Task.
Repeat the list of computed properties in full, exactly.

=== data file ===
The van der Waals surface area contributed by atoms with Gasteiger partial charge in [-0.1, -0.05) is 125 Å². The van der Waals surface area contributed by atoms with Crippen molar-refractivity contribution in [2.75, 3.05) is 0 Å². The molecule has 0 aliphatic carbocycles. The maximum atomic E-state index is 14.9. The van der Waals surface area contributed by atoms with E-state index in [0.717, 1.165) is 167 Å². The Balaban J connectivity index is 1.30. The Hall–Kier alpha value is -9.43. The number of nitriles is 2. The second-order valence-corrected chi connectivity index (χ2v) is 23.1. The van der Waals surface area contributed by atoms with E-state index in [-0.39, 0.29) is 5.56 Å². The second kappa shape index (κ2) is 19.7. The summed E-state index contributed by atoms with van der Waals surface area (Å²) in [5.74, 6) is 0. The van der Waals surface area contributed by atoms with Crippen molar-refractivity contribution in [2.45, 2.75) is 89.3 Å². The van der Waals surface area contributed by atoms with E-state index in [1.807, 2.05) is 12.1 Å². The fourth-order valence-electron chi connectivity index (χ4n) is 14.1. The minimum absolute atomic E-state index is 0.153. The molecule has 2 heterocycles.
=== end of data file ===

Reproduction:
The van der Waals surface area contributed by atoms with Gasteiger partial charge in [-0.1, -0.05) is 125 Å². The van der Waals surface area contributed by atoms with Crippen molar-refractivity contribution in [2.75, 3.05) is 0 Å². The molecule has 0 aliphatic carbocycles. The maximum atomic E-state index is 14.9. The van der Waals surface area contributed by atoms with E-state index in [0.717, 1.165) is 167 Å². The Balaban J connectivity index is 1.30. The Hall–Kier alpha value is -9.43. The number of nitriles is 2. The second-order valence-corrected chi connectivity index (χ2v) is 23.1. The van der Waals surface area contributed by atoms with E-state index in [-0.39, 0.29) is 5.56 Å². The second kappa shape index (κ2) is 19.7. The summed E-state index contributed by atoms with van der Waals surface area (Å²) in [5.74, 6) is 0. The van der Waals surface area contributed by atoms with Crippen molar-refractivity contribution in [2.45, 2.75) is 89.3 Å². The van der Waals surface area contributed by atoms with E-state index in [1.807, 2.05) is 12.1 Å². The fourth-order valence-electron chi connectivity index (χ4n) is 14.1. The minimum absolute atomic E-state index is 0.153. The molecule has 2 heterocycles.